EU reaches deal with China on solar panel dispute
The European Union said today that it has reached an "amicable solution" with Beijing over imports of Chinese solar panels, a dispute that had threatened to turn into a full-blown trade war.world Updated: Jul 27, 2013 15:15 IST
The European Union said Saturday that it has reached an "amicable solution" with Beijing over imports of Chinese solar panels, a dispute that had threatened to turn into a full-blown trade war.
"We found an amicable solution in the EU-China solar panels case that will lead to a new market equilibrium at sustainable prices," EU Trade Commissioner Karel De Gucht said in a statement.
The breakthrough comes as Brussels and Beijing remain locked in a series of tit-for-tat disputes on other products ranging from steel pipes and telecom equipment to wine and chemicals.
The two sides are major trading powers, rivals and partners. Total trade last year came to nearly $550 billion (415 billion euros), with China enjoying a significant surplus as Europeans have bought up Chinese-made goods from iPhones to steel.
The Chinese government welcomed the deal which "showcased pragmatic and flexible attitudes from both sides and the wisdom to resolve the issue."
Chinese commerce ministry spokesman Shen Danyang said in a state media report that it would encourage "an open, cooperative, stable and sustainable economic and trade relationship."
China is also willing "to further promote exchanges and cooperation with the EU side in the photovoltaic (solar) industry field," Shen added.
De Gucht said that "after weeks of intensive talks," the two sides had agreed a minimum price for imported Chinese solar panels, which EU manufacturers had claimed were being massively dumped in the EU market.
"We are confident that this price undertaking will stabilise the European solar panel market and will remove the injury that the dumping practices have caused to the European industry," he said.
"We have found an amicable solution that will result in a new equilibrium on the European solar panel market at a sustainable price level," De Gucht said.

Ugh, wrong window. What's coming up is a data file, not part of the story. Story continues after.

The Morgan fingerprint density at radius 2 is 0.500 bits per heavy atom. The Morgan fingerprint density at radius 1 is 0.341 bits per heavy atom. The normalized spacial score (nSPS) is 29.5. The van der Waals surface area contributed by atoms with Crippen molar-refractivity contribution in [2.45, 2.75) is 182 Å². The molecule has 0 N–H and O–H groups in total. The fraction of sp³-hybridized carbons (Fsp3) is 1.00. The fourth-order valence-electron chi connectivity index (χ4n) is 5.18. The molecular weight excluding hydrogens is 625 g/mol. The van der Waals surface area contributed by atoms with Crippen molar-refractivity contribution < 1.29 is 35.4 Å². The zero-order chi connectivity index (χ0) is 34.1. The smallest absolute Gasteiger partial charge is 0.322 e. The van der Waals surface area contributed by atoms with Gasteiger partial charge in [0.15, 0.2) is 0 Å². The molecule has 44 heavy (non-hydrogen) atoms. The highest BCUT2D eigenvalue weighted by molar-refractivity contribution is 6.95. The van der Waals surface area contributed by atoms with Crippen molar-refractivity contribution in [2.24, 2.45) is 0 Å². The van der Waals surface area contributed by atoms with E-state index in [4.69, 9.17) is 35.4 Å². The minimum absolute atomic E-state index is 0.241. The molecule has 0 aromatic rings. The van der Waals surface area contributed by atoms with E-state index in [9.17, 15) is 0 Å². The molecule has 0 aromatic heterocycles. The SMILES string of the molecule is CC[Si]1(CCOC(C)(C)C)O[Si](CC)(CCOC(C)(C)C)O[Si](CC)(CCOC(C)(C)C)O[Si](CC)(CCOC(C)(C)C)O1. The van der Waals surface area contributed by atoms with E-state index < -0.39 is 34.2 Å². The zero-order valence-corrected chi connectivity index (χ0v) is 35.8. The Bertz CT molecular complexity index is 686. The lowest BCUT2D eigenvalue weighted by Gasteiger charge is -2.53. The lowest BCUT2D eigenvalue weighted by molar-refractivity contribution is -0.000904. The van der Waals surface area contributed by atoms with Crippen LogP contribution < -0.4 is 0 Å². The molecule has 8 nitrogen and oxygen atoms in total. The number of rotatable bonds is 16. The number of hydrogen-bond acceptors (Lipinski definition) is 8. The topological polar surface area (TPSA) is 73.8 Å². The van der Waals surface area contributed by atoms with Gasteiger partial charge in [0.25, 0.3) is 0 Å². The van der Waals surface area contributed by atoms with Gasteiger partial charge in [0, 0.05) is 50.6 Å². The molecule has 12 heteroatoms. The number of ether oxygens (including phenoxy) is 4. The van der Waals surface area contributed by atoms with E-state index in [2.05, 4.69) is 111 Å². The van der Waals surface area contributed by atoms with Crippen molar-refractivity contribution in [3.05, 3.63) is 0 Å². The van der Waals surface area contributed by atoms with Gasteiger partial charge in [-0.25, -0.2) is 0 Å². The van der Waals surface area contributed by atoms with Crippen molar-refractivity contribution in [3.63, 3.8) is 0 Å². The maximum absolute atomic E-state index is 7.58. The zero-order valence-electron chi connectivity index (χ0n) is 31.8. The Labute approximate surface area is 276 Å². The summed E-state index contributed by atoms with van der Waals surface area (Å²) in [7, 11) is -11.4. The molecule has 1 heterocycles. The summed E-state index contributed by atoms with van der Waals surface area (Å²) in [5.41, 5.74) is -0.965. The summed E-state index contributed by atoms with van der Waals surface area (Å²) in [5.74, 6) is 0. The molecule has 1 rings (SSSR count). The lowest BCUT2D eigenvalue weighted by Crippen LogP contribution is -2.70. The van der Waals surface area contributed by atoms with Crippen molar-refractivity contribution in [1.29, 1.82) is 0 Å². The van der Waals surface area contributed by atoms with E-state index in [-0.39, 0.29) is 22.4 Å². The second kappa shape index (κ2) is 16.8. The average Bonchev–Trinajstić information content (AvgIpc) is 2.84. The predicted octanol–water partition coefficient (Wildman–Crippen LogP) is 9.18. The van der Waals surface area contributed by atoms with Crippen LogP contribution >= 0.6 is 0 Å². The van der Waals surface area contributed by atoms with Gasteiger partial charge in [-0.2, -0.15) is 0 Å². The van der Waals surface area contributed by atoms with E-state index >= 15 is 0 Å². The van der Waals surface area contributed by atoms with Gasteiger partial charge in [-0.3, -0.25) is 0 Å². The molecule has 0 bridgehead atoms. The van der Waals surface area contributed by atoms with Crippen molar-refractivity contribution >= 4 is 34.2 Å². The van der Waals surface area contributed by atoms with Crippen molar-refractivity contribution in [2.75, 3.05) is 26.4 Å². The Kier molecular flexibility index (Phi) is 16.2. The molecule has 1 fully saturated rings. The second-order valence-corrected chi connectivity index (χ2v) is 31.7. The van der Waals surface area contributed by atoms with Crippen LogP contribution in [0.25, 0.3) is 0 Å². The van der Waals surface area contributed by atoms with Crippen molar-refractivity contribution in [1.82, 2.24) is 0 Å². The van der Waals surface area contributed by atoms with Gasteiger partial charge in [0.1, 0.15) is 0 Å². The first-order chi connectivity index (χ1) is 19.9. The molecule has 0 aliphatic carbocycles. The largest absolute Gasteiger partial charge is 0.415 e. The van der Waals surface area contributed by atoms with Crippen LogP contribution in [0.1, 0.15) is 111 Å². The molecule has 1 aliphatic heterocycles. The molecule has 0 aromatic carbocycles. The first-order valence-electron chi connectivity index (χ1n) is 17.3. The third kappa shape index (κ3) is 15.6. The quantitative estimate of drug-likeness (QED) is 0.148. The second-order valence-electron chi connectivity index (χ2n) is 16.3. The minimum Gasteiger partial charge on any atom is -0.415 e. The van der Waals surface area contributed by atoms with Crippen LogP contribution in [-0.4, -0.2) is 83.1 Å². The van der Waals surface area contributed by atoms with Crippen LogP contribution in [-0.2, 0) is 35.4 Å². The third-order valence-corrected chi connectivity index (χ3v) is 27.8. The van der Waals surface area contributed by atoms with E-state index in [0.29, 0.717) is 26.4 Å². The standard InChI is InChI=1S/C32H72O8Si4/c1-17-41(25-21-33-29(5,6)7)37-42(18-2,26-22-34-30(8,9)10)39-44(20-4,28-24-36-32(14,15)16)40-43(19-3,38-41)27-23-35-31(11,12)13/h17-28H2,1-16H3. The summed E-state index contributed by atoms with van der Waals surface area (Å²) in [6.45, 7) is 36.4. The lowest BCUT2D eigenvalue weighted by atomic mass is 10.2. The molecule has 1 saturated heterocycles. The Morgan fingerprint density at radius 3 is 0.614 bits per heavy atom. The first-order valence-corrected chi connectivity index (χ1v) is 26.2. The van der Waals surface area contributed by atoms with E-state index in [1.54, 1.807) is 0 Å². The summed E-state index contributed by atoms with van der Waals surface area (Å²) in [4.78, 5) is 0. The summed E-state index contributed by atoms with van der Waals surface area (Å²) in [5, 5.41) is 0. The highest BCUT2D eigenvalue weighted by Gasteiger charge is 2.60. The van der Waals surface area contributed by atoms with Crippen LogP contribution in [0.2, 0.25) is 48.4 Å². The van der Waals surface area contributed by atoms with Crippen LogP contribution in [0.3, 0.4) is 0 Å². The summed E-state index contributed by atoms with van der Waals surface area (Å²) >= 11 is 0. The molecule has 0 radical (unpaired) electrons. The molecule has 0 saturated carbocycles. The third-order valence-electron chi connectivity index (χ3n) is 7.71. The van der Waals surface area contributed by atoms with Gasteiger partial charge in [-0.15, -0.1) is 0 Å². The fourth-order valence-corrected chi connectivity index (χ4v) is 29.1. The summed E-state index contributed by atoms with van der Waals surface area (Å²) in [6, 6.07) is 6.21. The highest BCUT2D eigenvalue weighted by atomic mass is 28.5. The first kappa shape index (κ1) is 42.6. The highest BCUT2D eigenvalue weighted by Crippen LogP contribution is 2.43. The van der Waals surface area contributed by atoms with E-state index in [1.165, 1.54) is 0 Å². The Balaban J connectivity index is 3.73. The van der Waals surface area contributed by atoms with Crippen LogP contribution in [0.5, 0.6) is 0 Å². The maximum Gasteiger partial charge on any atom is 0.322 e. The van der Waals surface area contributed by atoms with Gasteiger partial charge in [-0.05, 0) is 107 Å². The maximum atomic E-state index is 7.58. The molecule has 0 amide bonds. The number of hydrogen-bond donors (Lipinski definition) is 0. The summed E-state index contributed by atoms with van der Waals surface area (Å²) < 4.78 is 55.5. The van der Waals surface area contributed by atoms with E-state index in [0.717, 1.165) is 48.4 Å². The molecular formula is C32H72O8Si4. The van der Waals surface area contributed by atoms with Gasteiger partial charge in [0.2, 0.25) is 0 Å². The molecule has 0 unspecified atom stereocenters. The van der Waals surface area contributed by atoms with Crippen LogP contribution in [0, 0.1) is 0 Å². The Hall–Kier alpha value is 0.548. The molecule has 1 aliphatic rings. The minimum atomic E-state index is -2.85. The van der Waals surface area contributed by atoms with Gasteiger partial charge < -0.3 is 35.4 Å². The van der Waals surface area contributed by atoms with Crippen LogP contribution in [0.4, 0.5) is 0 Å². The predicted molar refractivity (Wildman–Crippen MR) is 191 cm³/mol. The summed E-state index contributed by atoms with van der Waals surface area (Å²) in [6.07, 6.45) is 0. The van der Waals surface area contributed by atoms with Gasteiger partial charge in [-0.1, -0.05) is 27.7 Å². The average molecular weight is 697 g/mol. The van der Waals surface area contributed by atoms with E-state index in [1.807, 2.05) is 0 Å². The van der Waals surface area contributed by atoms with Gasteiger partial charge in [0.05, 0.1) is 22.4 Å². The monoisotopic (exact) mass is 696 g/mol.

In June, after months of mutual recriminations, Brussels imposed an emergency anti-dumping tariff of 11.8 % on imports of Chinese solar panels, which was set to rise to 47 % if no settlement was reached by August 6.
De Gucht claimed at the time that Chinese solar panels were being sold to Europe at nearly 90 % below cost, forcing EU manufacturers out of business and costing thousands of jobs.
According to Chinese figures, China exported $35.8 billion worth of solar products in 2011, more than 60 % to the EU, and imported $7.5 billion worth of European solar equipment and raw materials.
De Gucht's statement said the accord "is intended to strike a balance between two key elements -- it (will) remove the injurious dumping found and allows at the same time for a stable solar panel supply to the EU market."
In practice, it means Chinese exporters will respect a minimum price, providing a floor for the market and so remove the "effects of injurious dumping".
The statement gave no further details but earlier this week reports said the minimum panel price would be equal to 57 cents per watt of power they produced.
This pricing regime would apply to the first seven gigawatts of solar panels imported, with any above that incurring an anti-dumping tariff of 47.6 %.
EU ProSun, which lobbied successfully for the June EU action, said the reported figures were absurd since Chinese solar panels were currently being sold at 59 cents per watt while the seven gigawatts quota was in effect giving Beijing a guaranteed slice of the market.
EU ProSun officials were not immediately available Saturday for comment.
Earlier this month, China offered to cap annual exports of solar components to the EU at 10 gigawatts provided they would be either tariff-free or taxed at a low rate.
EU officials said Saturday they could not give precise details of the accord as it still had to be formally approved by EU member states.